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everything was okay, the russians were listening and act right. what we had was a stone faced tillerson who what's grave and grum and said everything that was wrong which is the realize many you want. the message to the russians, the eight years of the free lunch is over. you aren't going the walk all over the west. >> bill: that's our show. summarized with brilliance there. i have think the overall point he is making when you hit a syrian airfield in the middle of the night and take the carrier group and set it off in korea that means business. it sends a signal everywhere, chris. >> also this. if you're -- i'm sure that in turtle bay the people in the u.n. were talking about the lavrov six burns on rex tillerson and sliced and dialsed and gymnastic. tillerson was there, textian tillerson was there doing a high noon impersonation saying this is what it is.
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you can say whatever you want. but this is what it really is. and i think dr. k was exactly on the point where he said fine, all of the diplomatic gymnastic of the obama era is over. the united states will say what it means and mean what it says. >> bill: thank you, sir. 10 minutes past the hour. the way they led the press conference yesterday. putin had met with tillerson for two hours. two hours is not insignificant and i had the sense they were trying to take the temperature down a little bit as soon as i heard that yesterday. we shall see. >> shannon: lavrov, they get together to say hello and demand in the opening to know what america's intentions are. like a guy showing up to pick up your daughter for a date. i need to know what's going on here. frosty. president trump speaking out on the role of the president obama's former national security advisor, susan rice. >> she said she didn't do it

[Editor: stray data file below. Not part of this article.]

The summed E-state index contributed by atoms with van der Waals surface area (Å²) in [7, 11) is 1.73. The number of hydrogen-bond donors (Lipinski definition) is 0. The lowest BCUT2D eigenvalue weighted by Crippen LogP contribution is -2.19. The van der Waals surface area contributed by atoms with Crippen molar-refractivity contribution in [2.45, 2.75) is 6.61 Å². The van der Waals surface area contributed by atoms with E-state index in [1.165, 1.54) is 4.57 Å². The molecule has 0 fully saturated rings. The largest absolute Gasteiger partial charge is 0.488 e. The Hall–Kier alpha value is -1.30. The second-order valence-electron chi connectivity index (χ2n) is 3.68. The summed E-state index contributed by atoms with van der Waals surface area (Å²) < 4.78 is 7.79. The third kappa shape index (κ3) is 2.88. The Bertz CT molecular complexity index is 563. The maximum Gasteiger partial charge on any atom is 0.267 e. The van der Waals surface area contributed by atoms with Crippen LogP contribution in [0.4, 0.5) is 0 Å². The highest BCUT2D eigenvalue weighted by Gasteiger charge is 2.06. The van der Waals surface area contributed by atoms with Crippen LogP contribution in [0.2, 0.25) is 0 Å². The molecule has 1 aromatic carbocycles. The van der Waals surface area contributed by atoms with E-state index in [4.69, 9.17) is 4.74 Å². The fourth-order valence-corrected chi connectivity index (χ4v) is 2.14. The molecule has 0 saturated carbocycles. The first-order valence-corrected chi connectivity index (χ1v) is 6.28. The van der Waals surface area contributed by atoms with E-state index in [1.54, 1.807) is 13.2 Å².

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for political reasons. >> president trump: nobody believes that. >> bill: congress set to expand their investigation. remember this? >> you don't get to tell your side of the story and then not be subjected to cross examination. that's not the way it works. she waived her right to fifth amendment privilege by issuing an opening statement and she ought to stand here and answer our questions. >> bill: that was four years ago last month. the question today is whether or not justice was done. a group of republicans now asking the a.g. jeff sessions to reopen the investigation into lois learner over the irs targeting scandal. we'll tell you what that's about here. >> shannon: president trump doubling down on -- an effort to bring democrats to the negotiating table.
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>> shannon: breaking news in the so-called unmasking controversy. fox news learning both house and senate intelligence committees are expanding investigations and growing questions about former national security advisor susan rice. devin -- in an interview president trump suggested he was right about the surveillance. >> president trump: when you look at susan rice and what's
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going on and so many people are coming up to me and apologizing now saying you were right when you said that. perhaps i didn't know how right i was because nobody knew the extent of it. what they did. >> were you referring to susan rice? >> president trump: we're talking about surveillance >> shannon: let's bring in doug schoen and mollie hemingway. can there be bipartisan agreement about this that we should all be concerned about the potential use of national intelligence monitoring for political purposes? >> absolutely, shannon. look, the senate committee i think has had more success in achieving bipartisanship between senator warner than the house committee. i think both committees should seek to see how far this so-called unmasking went. certainly look at susan rice. but look to see if there were